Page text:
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The News in Brief

Thursday, April 6
Norwegian Defence Minister Concludes Georgia Visit

Norwegian Defense Minister Ine Eriksen Soreide arrived on her first official visit to Tbilisi on April 3 and met her Georgian counterpart Levan Izoria and President Giorgi Margvelashvili.

During the meeting, the two Defence Ministers spoke on security environment in the country, Georgia-NATO relations, Norwegian-Georgian defence cooperation and defence reforms in Georgia.

Minister Levan Izoria invited his Norwegian counterpart to the Georgia Defence and Security Conference in the capacity of a keynote speaker. The sides also signed the 2017 Bilateral Cooperation Plan.

Speaking at the joint press conference on the same day, the Norwegian Defence Minister underlined that Georgia is “a highly-valued NATO partner” and that the Alliance is “looking into how it can enhance cooperation even further.” “We commend the steps that Georgia has been taking in order to both do reform and to be a very good and reliable partner,” she said.

Minister Ine Eriksen Soreide also reaffirmed “Norway’s full support for Georgia’s sovereignty and territorial integrity.”

She also touched upon the bilateral defense cooperation and stated that Norway would like to further develop “longstanding relationship” between the Norwegian Home Guard and the National Guard of Georgia. “We have added one new item to our bilateral list this year that is advanced distance learning,” the Norwegian official added.

Soreide spoke on the possibility of Georgia’s involvement in NATO’s new initiatives. “One of the things that I have raised with Mr. Izoria is to make use of the experiences Georgia now has. We, in Nordic-Baltic context, are looking into ways of ‘exporting’ JTEC (the Joint Training and Evaluation Center) to the other countries as well. And we would very much like to bring Georgia on board in doing that. I will raise this with my Nordic colleagues when we meet in May and try to find the formats where Georgia also can participate as an associated member of that group,” the Minister said.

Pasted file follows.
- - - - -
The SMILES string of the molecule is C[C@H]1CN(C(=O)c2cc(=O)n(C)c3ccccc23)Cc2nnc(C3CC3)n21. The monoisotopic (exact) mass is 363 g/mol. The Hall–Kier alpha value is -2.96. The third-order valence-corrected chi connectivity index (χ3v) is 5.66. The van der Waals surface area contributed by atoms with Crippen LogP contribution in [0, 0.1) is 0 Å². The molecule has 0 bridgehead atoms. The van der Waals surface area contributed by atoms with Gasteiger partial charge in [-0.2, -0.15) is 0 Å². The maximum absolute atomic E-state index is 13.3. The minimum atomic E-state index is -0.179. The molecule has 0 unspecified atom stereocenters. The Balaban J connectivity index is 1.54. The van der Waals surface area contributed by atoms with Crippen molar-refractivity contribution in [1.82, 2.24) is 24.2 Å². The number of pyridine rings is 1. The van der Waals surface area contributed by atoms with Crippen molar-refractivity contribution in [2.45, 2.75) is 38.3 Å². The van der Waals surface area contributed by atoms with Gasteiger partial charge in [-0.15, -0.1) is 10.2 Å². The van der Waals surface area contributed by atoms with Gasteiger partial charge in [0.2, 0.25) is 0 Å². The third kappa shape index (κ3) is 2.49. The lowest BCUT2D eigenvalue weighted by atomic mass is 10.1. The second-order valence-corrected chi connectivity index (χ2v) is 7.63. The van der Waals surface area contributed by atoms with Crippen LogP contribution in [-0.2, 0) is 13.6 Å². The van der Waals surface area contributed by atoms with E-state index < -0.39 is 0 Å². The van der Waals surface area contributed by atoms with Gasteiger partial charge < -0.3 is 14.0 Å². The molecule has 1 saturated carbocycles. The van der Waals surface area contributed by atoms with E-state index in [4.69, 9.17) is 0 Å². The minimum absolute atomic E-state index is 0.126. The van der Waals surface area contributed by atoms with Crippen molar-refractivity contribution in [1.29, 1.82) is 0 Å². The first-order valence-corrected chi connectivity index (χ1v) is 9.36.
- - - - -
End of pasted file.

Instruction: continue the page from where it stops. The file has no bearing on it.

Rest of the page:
Following the press conference on Monday, the Norwegian Defense Minister visited the NATO-Georgia Joint Training and Evaluation Centre (JTEC). (

Minister of Education: We will have e-books this year

“We will have e-books this year as an alternative to paper books; so, we will have both e-books and paper books,” Minister of Education Alexandre Jejelava told reports.

Jejelava spoke about the weight of books and reduction of the number of lessons and noted that Ministry works in several directions.

"There are a lot of components. One thing is to allow children not to take all books to schools; Second, the number of lessons must be reduced; Third, large books must be divided into several books; Fourth, new textbooks must be in compliance with the standard weight. These standards have already been developed and accordingly, our students' bags will weigh less from this year,"- said the Minister of Education.

Jejelava said that the new rules will apply low grade students at the first stage.

"For the first time we will have electronic manuals this year, as an alternative to paper books. For example, students will use paper books at home, while at school they will be able to sue e-books," said the Minister of Education. (IPN)

9 people kidnapped in 33 days for crossing occupation line

An Incident Prevention and Response Mechanism (IPRM) meeting was held today in Ergneti village several kilometers away from the Russian occupied Georgian region of Tskhinvali (South Ossetia), where security conditions along the occupation line were on the top of agenda.

Nine cases of kidnapping along the occupation line between Georgia and its breakaway Tskhinvali region have been reported since the previous IPRM meeting on March 2.

Safe transportation of the local population living along the occupation line is always among the main topics regularly discussed at the IPRM meetings both in Ergneti and Gali in Abkhazia, another Russian occupied region of Georgia.

It is not always obvious where the occupation line has been demarcated as Russian occupation forces keep changing the so-called borders. This process is informally referred to as "creeping occupation.”

Russian border guards often detain those who intentionally or unintentionally cross the so-called border at locations that do not have barbed-wire fences.

Detainees are then usually released after their families pay a fine. The Georgian State Security Service says that this fine is generally around 2,000 rubles, which is about 88.80 GEL or $35.8 dollars or ˆ34.02.

The illegal detention of Georgian citizen Giorgi Giunashvili back in 2016 was one of the issues discussed at today’s meeting in Ergneti as well.

Last month, an unrecognised court in Georgia's Russian-occupied Tskhinvali region sentenced Giunashvili to 20 years imprisonment.

Demanding Giunashvili’s immediate release from detention, IPRM participant Kakha Kemoklidze, who is the Deputy Head of the Information-Analytical Department under the State Security Service, calls Giunashvili’s sentence "inventory.”

The IPRM was created in February 2009 following the 2008 Russia-Georgia conflict to address security concerns and ensure the protection of human rights in the occupied regions. (